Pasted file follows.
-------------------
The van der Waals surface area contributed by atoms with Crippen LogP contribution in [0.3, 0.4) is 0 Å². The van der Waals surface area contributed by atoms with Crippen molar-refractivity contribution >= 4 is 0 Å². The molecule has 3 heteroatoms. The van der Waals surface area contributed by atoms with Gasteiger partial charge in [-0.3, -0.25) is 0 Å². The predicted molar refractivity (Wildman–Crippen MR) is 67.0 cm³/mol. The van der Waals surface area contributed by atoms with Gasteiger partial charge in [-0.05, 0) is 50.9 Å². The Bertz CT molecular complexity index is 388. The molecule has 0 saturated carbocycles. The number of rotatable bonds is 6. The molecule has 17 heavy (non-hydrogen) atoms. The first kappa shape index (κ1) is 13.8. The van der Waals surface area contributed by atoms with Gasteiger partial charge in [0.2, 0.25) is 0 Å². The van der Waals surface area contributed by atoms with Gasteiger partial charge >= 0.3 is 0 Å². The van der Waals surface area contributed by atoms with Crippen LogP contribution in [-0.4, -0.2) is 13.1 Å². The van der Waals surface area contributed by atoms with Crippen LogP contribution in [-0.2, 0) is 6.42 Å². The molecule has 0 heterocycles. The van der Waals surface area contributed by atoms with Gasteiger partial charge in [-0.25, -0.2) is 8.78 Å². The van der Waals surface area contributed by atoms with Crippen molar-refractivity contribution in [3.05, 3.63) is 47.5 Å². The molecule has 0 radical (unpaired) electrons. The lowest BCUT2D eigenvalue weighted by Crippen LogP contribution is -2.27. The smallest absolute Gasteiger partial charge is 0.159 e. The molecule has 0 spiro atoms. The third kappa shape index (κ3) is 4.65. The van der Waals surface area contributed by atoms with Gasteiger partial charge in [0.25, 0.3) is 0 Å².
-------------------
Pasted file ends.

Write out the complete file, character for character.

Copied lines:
The van der Waals surface area contributed by atoms with Crippen LogP contribution in [0.3, 0.4) is 0 Å². The van der Waals surface area contributed by atoms with Crippen molar-refractivity contribution >= 4 is 0 Å². The molecule has 3 heteroatoms. The van der Waals surface area contributed by atoms with Gasteiger partial charge in [-0.3, -0.25) is 0 Å². The predicted molar refractivity (Wildman–Crippen MR) is 67.0 cm³/mol. The van der Waals surface area contributed by atoms with Gasteiger partial charge in [-0.05, 0) is 50.9 Å². The Bertz CT molecular complexity index is 388. The molecule has 0 saturated carbocycles. The number of rotatable bonds is 6. The molecule has 17 heavy (non-hydrogen) atoms. The first kappa shape index (κ1) is 13.8. The van der Waals surface area contributed by atoms with Gasteiger partial charge in [0.2, 0.25) is 0 Å². The van der Waals surface area contributed by atoms with Gasteiger partial charge >= 0.3 is 0 Å². The van der Waals surface area contributed by atoms with Crippen LogP contribution in [-0.4, -0.2) is 13.1 Å². The van der Waals surface area contributed by atoms with Crippen LogP contribution in [-0.2, 0) is 6.42 Å². The molecule has 0 heterocycles. The van der Waals surface area contributed by atoms with Gasteiger partial charge in [-0.25, -0.2) is 8.78 Å². The van der Waals surface area contributed by atoms with Crippen molar-refractivity contribution in [3.05, 3.63) is 47.5 Å². The molecule has 0 radical (unpaired) electrons. The lowest BCUT2D eigenvalue weighted by Crippen LogP contribution is -2.27. The smallest absolute Gasteiger partial charge is 0.159 e. The molecule has 0 spiro atoms. The third kappa shape index (κ3) is 4.65. The van der Waals surface area contributed by atoms with Gasteiger partial charge in [0.25, 0.3) is 0 Å².